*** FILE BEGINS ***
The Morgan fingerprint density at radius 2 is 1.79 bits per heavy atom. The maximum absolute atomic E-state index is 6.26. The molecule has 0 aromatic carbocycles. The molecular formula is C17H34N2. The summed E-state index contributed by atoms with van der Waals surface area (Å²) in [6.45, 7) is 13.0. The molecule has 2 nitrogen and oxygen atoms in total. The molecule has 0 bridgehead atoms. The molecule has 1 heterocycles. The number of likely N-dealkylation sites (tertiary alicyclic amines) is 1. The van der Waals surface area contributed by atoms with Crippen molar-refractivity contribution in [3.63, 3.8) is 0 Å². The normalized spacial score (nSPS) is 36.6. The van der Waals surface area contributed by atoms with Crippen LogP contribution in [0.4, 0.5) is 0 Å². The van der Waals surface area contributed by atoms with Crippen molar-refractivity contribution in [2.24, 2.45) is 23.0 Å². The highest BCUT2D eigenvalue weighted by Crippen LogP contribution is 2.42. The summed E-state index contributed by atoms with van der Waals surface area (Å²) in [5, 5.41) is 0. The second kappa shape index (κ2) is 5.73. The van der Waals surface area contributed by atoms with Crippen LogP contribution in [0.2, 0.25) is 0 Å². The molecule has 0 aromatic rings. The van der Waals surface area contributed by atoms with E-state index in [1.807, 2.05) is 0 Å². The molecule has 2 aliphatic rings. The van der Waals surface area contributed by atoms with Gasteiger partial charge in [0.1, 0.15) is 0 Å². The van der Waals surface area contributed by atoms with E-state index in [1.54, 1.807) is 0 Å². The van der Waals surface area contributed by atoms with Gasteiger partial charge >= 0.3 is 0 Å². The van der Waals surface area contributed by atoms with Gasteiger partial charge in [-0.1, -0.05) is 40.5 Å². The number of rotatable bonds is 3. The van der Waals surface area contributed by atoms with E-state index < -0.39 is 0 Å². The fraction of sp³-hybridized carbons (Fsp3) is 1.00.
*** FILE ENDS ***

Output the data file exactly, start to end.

The Morgan fingerprint density at radius 2 is 1.79 bits per heavy atom. The maximum absolute atomic E-state index is 6.26. The molecule has 0 aromatic carbocycles. The molecular formula is C17H34N2. The summed E-state index contributed by atoms with van der Waals surface area (Å²) in [6.45, 7) is 13.0. The molecule has 2 nitrogen and oxygen atoms in total. The molecule has 0 bridgehead atoms. The molecule has 1 heterocycles. The number of likely N-dealkylation sites (tertiary alicyclic amines) is 1. The van der Waals surface area contributed by atoms with Crippen molar-refractivity contribution in [3.63, 3.8) is 0 Å². The normalized spacial score (nSPS) is 36.6. The van der Waals surface area contributed by atoms with Crippen LogP contribution in [0.4, 0.5) is 0 Å². The van der Waals surface area contributed by atoms with Crippen molar-refractivity contribution in [2.24, 2.45) is 23.0 Å². The highest BCUT2D eigenvalue weighted by Crippen LogP contribution is 2.42. The summed E-state index contributed by atoms with van der Waals surface area (Å²) in [5, 5.41) is 0. The second kappa shape index (κ2) is 5.73. The van der Waals surface area contributed by atoms with Crippen LogP contribution in [0.2, 0.25) is 0 Å². The molecule has 0 aromatic rings. The van der Waals surface area contributed by atoms with E-state index in [1.807, 2.05) is 0 Å². The molecule has 2 aliphatic rings. The van der Waals surface area contributed by atoms with Gasteiger partial charge in [0.1, 0.15) is 0 Å². The van der Waals surface area contributed by atoms with E-state index in [1.54, 1.807) is 0 Å². The van der Waals surface area contributed by atoms with Gasteiger partial charge >= 0.3 is 0 Å². The van der Waals surface area contributed by atoms with Gasteiger partial charge in [-0.1, -0.05) is 40.5 Å². The number of rotatable bonds is 3. The van der Waals surface area contributed by atoms with E-state index < -0.39 is 0 Å². The fraction of sp³-hybridized carbons (Fsp3) is 1.00.